CHARLEY PATTON: COMPLETE RECORDINGS: VOL. 3 (1929/2002)
1) Some Of These Days I'll Be Gone; 2) Elder Green Blues; 3) Jim Lee, Pt. 1; 4) Jim Lee, Pt. 2; 5) Mean Black Cat Blues; 6) Jesus Is A-Dying (Bed Maker); 7) Elder Green Blues (take 2); 8) When Your Way Gets Dark; 9) Some Of These Days I'll Be Gone (take 2); 10) Heart Like Railwood Steel; 11) Circle Round The Moon; 12) You're Gonna Need Somebody When You Die; 13) Be True, Be True Blues; 14) Farrell Blues; 15) Tell Me Man Blues; 16) Come Back Corrina.
The third disc of the set essentially covers the second half of the extensive October 1929 sessions, but does not contain as many highlights. Patton's tracks here are the same volatile mix of blues, pop, gospel, folk, and country — pure blues forming a minority, in fact, as the disc opens with a lively and sentimental pop tune (ʻSome Of These Days I'll Be Goneʼ), the kind that always sounds more authentic and heart-tugging when sung in Patton's grizzly tone than in crooner mode (by the way, how often do people acknowledge Patton's influence on Tom Waits? it must have been a more direct one than simply Patton influencing Howlin' Wolf and Wolf influencing Waits). The two takes captured here are practically identical (except that the officially released second one is in better sonic shape), but the second one is just a tad faster and more danceable, so I suppose the good people at Paramount were really craving for some «commercialism» here.
Of the more curious tracks, the cover of ʻJesus Gonna Make Up My Dying Bedʼ is worth noting, with Patton playing slide and wailing in the same style as Blind Willie Johnson, although, granted, neither his slide playing skills nor even his earthy voice is a proper match for Blind Willie's gifts when they are fully activated (actually, he sounds a little too rushed and uninvolved singing this stuff — almost as if it did not agree too well with him, yet for some reason he found himself obligated to record Blind Willie's material. Maybe Paramount wanted to use him as their chief competitive asset against Columbia; I really have no idea). There's also ʻYou're Gonna Need Somebody When You Dieʼ, which he recorded before Blind Willie cut it as ʻYou're Gonna Need Somebody On Your Bondʼ a year later — of course, all these tunes and words were pretty much dangling in the air at the time, belonging to nobody in particular, but it is still interesting, when possible, to go back and trace their relative trajectories.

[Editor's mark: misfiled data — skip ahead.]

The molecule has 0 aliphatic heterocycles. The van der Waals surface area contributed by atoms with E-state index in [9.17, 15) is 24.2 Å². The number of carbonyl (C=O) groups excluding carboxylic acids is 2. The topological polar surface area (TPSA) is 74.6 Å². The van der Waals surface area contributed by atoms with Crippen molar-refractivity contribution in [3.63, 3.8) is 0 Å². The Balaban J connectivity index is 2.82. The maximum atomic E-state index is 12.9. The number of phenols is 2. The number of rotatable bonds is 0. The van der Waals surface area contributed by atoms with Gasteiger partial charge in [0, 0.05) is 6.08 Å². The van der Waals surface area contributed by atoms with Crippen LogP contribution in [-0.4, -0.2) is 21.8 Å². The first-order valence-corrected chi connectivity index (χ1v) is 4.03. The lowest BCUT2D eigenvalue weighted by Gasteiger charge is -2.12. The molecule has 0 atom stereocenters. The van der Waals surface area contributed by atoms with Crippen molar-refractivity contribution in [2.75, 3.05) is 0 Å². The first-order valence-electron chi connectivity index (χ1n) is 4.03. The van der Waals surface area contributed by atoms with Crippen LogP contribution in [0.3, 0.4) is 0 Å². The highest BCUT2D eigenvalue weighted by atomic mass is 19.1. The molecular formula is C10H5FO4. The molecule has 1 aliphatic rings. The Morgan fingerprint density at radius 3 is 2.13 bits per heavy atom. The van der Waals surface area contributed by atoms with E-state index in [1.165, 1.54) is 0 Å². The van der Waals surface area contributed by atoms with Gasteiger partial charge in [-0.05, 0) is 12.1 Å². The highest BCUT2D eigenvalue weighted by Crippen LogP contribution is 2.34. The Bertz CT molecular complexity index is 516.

The last four songs on the disc are not credited to Patton at all, but he is probably playing guitar to the fiddle of Henry Sims, who also sings lead vocals (and, vice versa, Sims is contributing his own fiddle parts to several of Patton's songs). They're nothing special, but there's... uh... one of the earliest version of ʻCorrine, Corrinaʼ here, though you might miss it if you have not paid attention to the printed titles because Henry has a nasty habit of mooing his words instead of singing them. Anyway, don't shoot the fiddle player and it's always pleasant to have a bit of historical context — this "Charlie Patton and Friends" thing should not bother you in the least.